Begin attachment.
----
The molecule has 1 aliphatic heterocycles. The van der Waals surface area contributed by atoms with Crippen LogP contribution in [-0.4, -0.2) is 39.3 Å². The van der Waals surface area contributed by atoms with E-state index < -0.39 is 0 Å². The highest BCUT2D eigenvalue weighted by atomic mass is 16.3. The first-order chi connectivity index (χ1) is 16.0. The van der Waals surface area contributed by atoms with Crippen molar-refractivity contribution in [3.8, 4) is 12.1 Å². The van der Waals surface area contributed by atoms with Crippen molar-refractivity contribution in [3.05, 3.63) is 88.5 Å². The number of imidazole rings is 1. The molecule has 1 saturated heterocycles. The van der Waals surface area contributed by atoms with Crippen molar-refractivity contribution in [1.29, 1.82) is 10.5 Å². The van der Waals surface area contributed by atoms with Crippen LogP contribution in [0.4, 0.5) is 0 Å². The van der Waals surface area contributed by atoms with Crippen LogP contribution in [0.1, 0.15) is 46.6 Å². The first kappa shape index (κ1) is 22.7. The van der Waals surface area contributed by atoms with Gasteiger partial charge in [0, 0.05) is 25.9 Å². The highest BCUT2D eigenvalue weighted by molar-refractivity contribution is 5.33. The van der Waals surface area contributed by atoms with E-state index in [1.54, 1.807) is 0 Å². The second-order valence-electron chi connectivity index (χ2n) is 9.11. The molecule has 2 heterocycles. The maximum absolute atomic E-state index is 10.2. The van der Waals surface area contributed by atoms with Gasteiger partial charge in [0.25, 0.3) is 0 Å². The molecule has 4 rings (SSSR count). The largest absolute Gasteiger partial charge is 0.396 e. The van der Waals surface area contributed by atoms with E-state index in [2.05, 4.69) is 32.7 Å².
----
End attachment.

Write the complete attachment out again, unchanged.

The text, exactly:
The molecule has 1 aliphatic heterocycles. The van der Waals surface area contributed by atoms with Crippen LogP contribution in [-0.4, -0.2) is 39.3 Å². The van der Waals surface area contributed by atoms with E-state index < -0.39 is 0 Å². The highest BCUT2D eigenvalue weighted by atomic mass is 16.3. The first-order chi connectivity index (χ1) is 16.0. The van der Waals surface area contributed by atoms with Crippen molar-refractivity contribution in [3.8, 4) is 12.1 Å². The van der Waals surface area contributed by atoms with Crippen molar-refractivity contribution in [3.05, 3.63) is 88.5 Å². The number of imidazole rings is 1. The molecule has 1 saturated heterocycles. The van der Waals surface area contributed by atoms with Crippen molar-refractivity contribution in [1.29, 1.82) is 10.5 Å². The van der Waals surface area contributed by atoms with Crippen LogP contribution in [0.4, 0.5) is 0 Å². The van der Waals surface area contributed by atoms with Crippen LogP contribution in [0.1, 0.15) is 46.6 Å². The first kappa shape index (κ1) is 22.7. The van der Waals surface area contributed by atoms with Gasteiger partial charge in [0, 0.05) is 25.9 Å². The highest BCUT2D eigenvalue weighted by molar-refractivity contribution is 5.33. The van der Waals surface area contributed by atoms with E-state index in [1.54, 1.807) is 0 Å². The second-order valence-electron chi connectivity index (χ2n) is 9.11. The molecule has 2 heterocycles. The maximum absolute atomic E-state index is 10.2. The van der Waals surface area contributed by atoms with Gasteiger partial charge in [0.25, 0.3) is 0 Å². The molecule has 4 rings (SSSR count). The largest absolute Gasteiger partial charge is 0.396 e. The van der Waals surface area contributed by atoms with E-state index in [2.05, 4.69) is 32.7 Å².